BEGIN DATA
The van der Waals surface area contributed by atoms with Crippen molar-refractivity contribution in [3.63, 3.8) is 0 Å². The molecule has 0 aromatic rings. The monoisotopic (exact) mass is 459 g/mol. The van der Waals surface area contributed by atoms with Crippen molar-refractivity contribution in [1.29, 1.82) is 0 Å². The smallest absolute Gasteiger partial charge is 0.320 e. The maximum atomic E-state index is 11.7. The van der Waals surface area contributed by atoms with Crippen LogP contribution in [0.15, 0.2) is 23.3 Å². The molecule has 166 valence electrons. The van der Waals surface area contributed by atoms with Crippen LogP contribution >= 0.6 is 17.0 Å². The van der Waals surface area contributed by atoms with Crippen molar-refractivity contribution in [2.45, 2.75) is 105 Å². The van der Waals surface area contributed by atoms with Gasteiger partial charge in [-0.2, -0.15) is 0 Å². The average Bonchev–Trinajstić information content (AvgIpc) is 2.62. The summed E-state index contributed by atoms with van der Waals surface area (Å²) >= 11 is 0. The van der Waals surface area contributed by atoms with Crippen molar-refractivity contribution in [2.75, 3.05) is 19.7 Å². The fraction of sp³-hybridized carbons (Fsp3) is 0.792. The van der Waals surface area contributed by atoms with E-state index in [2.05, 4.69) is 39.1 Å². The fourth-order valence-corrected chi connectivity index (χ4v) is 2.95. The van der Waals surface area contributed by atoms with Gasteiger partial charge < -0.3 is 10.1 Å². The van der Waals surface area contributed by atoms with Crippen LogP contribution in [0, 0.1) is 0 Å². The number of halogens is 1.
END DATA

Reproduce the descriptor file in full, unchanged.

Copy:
The van der Waals surface area contributed by atoms with Crippen molar-refractivity contribution in [3.63, 3.8) is 0 Å². The molecule has 0 aromatic rings. The monoisotopic (exact) mass is 459 g/mol. The van der Waals surface area contributed by atoms with Crippen molar-refractivity contribution in [1.29, 1.82) is 0 Å². The smallest absolute Gasteiger partial charge is 0.320 e. The maximum atomic E-state index is 11.7. The van der Waals surface area contributed by atoms with Crippen LogP contribution in [0.15, 0.2) is 23.3 Å². The molecule has 166 valence electrons. The van der Waals surface area contributed by atoms with Crippen LogP contribution >= 0.6 is 17.0 Å². The van der Waals surface area contributed by atoms with Crippen molar-refractivity contribution in [2.45, 2.75) is 105 Å². The van der Waals surface area contributed by atoms with Gasteiger partial charge in [-0.2, -0.15) is 0 Å². The average Bonchev–Trinajstić information content (AvgIpc) is 2.62. The summed E-state index contributed by atoms with van der Waals surface area (Å²) >= 11 is 0. The van der Waals surface area contributed by atoms with Crippen molar-refractivity contribution in [2.75, 3.05) is 19.7 Å². The fraction of sp³-hybridized carbons (Fsp3) is 0.792. The van der Waals surface area contributed by atoms with E-state index in [2.05, 4.69) is 39.1 Å². The fourth-order valence-corrected chi connectivity index (χ4v) is 2.95. The van der Waals surface area contributed by atoms with Gasteiger partial charge < -0.3 is 10.1 Å². The van der Waals surface area contributed by atoms with Crippen LogP contribution in [0, 0.1) is 0 Å². The number of halogens is 1.